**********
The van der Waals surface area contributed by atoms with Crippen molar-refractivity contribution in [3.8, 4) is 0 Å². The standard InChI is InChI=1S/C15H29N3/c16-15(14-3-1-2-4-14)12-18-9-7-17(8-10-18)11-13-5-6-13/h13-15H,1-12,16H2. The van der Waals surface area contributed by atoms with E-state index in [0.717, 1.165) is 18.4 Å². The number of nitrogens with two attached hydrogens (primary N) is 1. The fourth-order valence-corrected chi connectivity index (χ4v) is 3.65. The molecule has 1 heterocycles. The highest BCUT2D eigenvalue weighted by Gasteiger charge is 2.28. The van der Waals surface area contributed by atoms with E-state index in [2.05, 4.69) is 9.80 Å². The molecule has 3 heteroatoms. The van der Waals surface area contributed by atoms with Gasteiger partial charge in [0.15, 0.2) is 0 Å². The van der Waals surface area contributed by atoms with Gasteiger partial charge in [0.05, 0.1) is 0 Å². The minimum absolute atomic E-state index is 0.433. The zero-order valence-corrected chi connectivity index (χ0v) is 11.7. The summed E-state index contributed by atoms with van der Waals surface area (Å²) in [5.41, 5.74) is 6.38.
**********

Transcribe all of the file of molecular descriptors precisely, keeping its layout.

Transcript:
The van der Waals surface area contributed by atoms with Crippen molar-refractivity contribution in [3.8, 4) is 0 Å². The standard InChI is InChI=1S/C15H29N3/c16-15(14-3-1-2-4-14)12-18-9-7-17(8-10-18)11-13-5-6-13/h13-15H,1-12,16H2. The van der Waals surface area contributed by atoms with E-state index in [0.717, 1.165) is 18.4 Å². The number of nitrogens with two attached hydrogens (primary N) is 1. The fourth-order valence-corrected chi connectivity index (χ4v) is 3.65. The molecule has 1 heterocycles. The highest BCUT2D eigenvalue weighted by Gasteiger charge is 2.28. The van der Waals surface area contributed by atoms with E-state index in [2.05, 4.69) is 9.80 Å². The molecule has 3 heteroatoms. The van der Waals surface area contributed by atoms with Gasteiger partial charge in [0.15, 0.2) is 0 Å². The van der Waals surface area contributed by atoms with Gasteiger partial charge in [0.05, 0.1) is 0 Å². The minimum absolute atomic E-state index is 0.433. The zero-order valence-corrected chi connectivity index (χ0v) is 11.7. The summed E-state index contributed by atoms with van der Waals surface area (Å²) in [5.41, 5.74) is 6.38.